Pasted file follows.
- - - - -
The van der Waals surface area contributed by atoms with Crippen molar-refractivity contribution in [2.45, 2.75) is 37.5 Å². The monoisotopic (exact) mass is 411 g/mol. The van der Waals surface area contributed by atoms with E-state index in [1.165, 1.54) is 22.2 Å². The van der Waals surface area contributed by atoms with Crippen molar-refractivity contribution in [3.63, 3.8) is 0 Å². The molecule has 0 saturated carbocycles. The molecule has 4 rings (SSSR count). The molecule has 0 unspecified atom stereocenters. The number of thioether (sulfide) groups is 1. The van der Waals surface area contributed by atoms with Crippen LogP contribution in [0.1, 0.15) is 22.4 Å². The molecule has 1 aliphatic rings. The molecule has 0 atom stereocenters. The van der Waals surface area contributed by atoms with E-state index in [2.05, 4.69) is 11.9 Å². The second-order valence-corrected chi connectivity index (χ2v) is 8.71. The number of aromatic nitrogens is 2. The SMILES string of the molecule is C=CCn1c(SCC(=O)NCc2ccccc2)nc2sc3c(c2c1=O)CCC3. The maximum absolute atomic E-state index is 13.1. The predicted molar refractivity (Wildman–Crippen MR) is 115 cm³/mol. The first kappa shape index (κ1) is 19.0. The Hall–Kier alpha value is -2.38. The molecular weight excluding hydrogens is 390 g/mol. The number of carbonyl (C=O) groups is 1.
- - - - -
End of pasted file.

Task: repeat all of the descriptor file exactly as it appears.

The van der Waals surface area contributed by atoms with Crippen molar-refractivity contribution in [2.45, 2.75) is 37.5 Å². The monoisotopic (exact) mass is 411 g/mol. The van der Waals surface area contributed by atoms with E-state index in [1.165, 1.54) is 22.2 Å². The van der Waals surface area contributed by atoms with Crippen molar-refractivity contribution in [3.63, 3.8) is 0 Å². The molecule has 0 saturated carbocycles. The molecule has 4 rings (SSSR count). The molecule has 0 unspecified atom stereocenters. The number of thioether (sulfide) groups is 1. The van der Waals surface area contributed by atoms with Crippen LogP contribution in [0.1, 0.15) is 22.4 Å². The molecule has 1 aliphatic rings. The molecule has 0 atom stereocenters. The van der Waals surface area contributed by atoms with E-state index in [2.05, 4.69) is 11.9 Å². The second-order valence-corrected chi connectivity index (χ2v) is 8.71. The number of aromatic nitrogens is 2. The SMILES string of the molecule is C=CCn1c(SCC(=O)NCc2ccccc2)nc2sc3c(c2c1=O)CCC3. The maximum absolute atomic E-state index is 13.1. The predicted molar refractivity (Wildman–Crippen MR) is 115 cm³/mol. The first kappa shape index (κ1) is 19.0. The Hall–Kier alpha value is -2.38. The molecular weight excluding hydrogens is 390 g/mol. The number of carbonyl (C=O) groups is 1.